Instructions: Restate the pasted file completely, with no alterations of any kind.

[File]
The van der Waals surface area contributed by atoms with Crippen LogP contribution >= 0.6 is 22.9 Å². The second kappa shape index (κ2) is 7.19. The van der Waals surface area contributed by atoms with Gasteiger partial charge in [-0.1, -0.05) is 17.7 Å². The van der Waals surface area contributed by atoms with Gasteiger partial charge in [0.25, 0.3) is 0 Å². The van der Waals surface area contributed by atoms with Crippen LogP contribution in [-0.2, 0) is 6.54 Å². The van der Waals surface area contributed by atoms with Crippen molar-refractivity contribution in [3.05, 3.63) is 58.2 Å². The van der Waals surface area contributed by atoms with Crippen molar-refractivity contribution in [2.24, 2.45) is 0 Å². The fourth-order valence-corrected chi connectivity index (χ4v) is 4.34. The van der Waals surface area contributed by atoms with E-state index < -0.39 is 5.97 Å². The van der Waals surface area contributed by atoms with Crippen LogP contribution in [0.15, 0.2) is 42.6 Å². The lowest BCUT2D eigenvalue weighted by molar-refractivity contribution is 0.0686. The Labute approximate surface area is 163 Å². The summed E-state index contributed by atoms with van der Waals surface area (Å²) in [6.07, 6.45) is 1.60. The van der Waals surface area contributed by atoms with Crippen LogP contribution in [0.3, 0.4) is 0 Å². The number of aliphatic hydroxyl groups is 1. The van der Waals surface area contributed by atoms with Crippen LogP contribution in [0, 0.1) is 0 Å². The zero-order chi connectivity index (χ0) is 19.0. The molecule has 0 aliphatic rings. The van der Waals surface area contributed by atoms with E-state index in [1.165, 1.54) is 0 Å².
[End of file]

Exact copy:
The van der Waals surface area contributed by atoms with Crippen LogP contribution >= 0.6 is 22.9 Å². The second kappa shape index (κ2) is 7.19. The van der Waals surface area contributed by atoms with Gasteiger partial charge in [-0.1, -0.05) is 17.7 Å². The van der Waals surface area contributed by atoms with Gasteiger partial charge in [0.25, 0.3) is 0 Å². The van der Waals surface area contributed by atoms with Crippen LogP contribution in [-0.2, 0) is 6.54 Å². The van der Waals surface area contributed by atoms with Crippen molar-refractivity contribution in [3.05, 3.63) is 58.2 Å². The van der Waals surface area contributed by atoms with Crippen molar-refractivity contribution in [2.24, 2.45) is 0 Å². The fourth-order valence-corrected chi connectivity index (χ4v) is 4.34. The van der Waals surface area contributed by atoms with E-state index < -0.39 is 5.97 Å². The van der Waals surface area contributed by atoms with Crippen LogP contribution in [0.15, 0.2) is 42.6 Å². The lowest BCUT2D eigenvalue weighted by molar-refractivity contribution is 0.0686. The Labute approximate surface area is 163 Å². The summed E-state index contributed by atoms with van der Waals surface area (Å²) in [6.07, 6.45) is 1.60. The van der Waals surface area contributed by atoms with Crippen LogP contribution in [0.3, 0.4) is 0 Å². The number of aliphatic hydroxyl groups is 1. The van der Waals surface area contributed by atoms with Crippen LogP contribution in [0, 0.1) is 0 Å². The zero-order chi connectivity index (χ0) is 19.0. The molecule has 0 aliphatic rings. The van der Waals surface area contributed by atoms with E-state index in [1.165, 1.54) is 0 Å².